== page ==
During long runs, I had a mix of Margarita shot bloks (delicious and salty) and my Nut Butter Stuffed Salty Dates when I wanted real food. I occasionally worked in a mocha Clif shot gel at the start of the run for caffeine, too, and I always wore my water-filled hydration vest – on the longest runs, I drank up to all 2 liters of water.

real food running fuel

4) How did your overall appetite/diet change while training?

I didn’t really change the composition of what I was eating much, but I definitely ate more food, especially on long run days and the day after long run days, where I found myself to be really hungry. I follow an intuitive eating approach to eating as you know (which is what I work with my AnneTheRD clients on as well), so I just made sure to eat when I was hungry, even if I felt like I was eating a lot. I also made sure to refuel immediately after long runs so I didn’t get hangry. :) I usually left an almond butter perfect bar or something in the car to have on my drive home, and then I’d shower and have a real meal after that.

I found myself craving red meat and protein a lot more than usual, which makes sense since my body needed it. I’m much more of a savory/salty person in general, so my cravings were mostly things like burgers and fries. :) I’d take that any day over a sweet!

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5) What’s next?!

A break!! I’m not gonna lie – I’m totally over super long runs and I think full marathons and I are going to take a nice long break. I know a lot of it was circumstance – having to do many long runs alone or partly alone, and squeezing them in on weekdays when I didn’t have a ton of time was not my favorite thing ever – but I also just felt like it really wore my body out this time in not a good way. (Again, a lot of that may have just been that my plate was too full in general with all the travel – and without consistent long run company my long runs seemed longer and more exhausting. Plus, it was SO HOT during most of my long runs and that also really drains me – I definitely prefer cold weather training.) Basically – I’ll always love half marathons and below, and my body seems to like those distances a lot more, too, so I’m planning to stick with them for the foreseeable future.

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I’m really glad I did the Marine Corps Marathon (it’s been on my bucket list for years – I actually wanted it to be my first marathon but my training buddies and I had a conflict for that weekend) and I am so thankful to have had the opportunity to do it – but I’m officially burned out. Don’t worry, I still love short runs – but I’m REALLY excited to work in boot camps and yoga much more often again and to dial down the running! I’m also just excited to have more flexibility with workouts – it’s been hard to get to some of my favorite strength classes and to meet up with workout/non-marathon training running buddies because I was constantly resting up for or recovering after a long run.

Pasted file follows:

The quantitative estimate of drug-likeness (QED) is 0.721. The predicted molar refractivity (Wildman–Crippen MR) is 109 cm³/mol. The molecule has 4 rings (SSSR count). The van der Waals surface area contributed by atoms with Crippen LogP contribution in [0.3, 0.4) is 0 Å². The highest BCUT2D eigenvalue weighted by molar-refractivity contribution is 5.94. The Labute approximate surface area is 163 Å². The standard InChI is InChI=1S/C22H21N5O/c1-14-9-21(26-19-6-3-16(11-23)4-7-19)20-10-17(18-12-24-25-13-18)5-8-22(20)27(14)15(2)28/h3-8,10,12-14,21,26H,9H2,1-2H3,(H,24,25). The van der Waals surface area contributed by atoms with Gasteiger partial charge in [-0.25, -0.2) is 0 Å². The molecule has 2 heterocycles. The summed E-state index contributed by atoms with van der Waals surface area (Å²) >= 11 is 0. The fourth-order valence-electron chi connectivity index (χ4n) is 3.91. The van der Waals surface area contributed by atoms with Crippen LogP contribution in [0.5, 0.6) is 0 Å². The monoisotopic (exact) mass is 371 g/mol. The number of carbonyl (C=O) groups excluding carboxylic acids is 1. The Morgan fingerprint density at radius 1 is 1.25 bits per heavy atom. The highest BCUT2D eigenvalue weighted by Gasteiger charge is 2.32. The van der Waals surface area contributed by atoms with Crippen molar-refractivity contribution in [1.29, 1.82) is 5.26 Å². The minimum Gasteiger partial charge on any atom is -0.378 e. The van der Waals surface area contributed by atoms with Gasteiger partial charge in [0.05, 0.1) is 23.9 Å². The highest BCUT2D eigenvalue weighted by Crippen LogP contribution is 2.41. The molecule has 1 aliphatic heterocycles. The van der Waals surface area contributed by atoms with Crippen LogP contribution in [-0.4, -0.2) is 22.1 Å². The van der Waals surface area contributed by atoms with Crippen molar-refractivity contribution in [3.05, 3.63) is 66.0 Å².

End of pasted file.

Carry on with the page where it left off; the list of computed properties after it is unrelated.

As for my next race on the calendar – it’s a 5 mile turkey trot on Thanksgiving Day with Matt and my brother Steve! :) We run the Alexandria turkey trot anytime we’re in the DC area for Thanksgiving – it’s great. Looking forward to it already!

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Thank you guys so much for following my Marine Corps Marathon training journey and for providing support, encouragement, tips, and advice along the way! I appreciate you so much. :) Let me know if you have any other questions I missed – happy to answer them! I’d also love to hear any reflections/lessons learned from your own training – feel free to share!

Want to read all my previous marathon training related posts? Click here: marathon training – that will pull up all the posts I tagged as marathon training related. And in the future, you can find that link on my right blog sidebar in my “categories” drop down menu.

Please note there are affiliate links in this post.

Comments

  1. 1

    congrats on a great race. for me it’s the same thing, its hard to say no to LIFE when i am training for something but it ends up draining you in bits and pieces along the way. congrats again on the finish!!

  2. 2

    great tips! I’ll keep them handy for next year. :)

  3. 3

    Where did you get your monthly massage? I’m training for a half-marathon and am super injury prone so I am thinking about incorporating massage into my plan.

    • 4

      I go to Massage Envy – I do their monthly membership so it’s like $70 a month for one 60 minute massage a month. Totally worth it! I also highly recommend Bye Bye Stress in Clarendon – Great massages and super affordable – no frills!

  4. 5
    Rosie Lucchesini-Jack says:

    Congratulations on your finish-great job! I loved reading your recap and what worked/didn’t work for you during training. I ran my first full marathon in July (San Francisco) and also followed a 3 day/week training program. Like you, the reduced frequency and therefore mileage just fits me and my body better and after years (more like over a decade) of repeated overuse injuries, I finally went through an entire training cycle making it to the starting line injury free. My next race is a Monterey Bay half marathon on Sunday and my next full marathon isn’t until Big Sur in April. I think one full marathon a year and a couple of halfs is my sweet spot.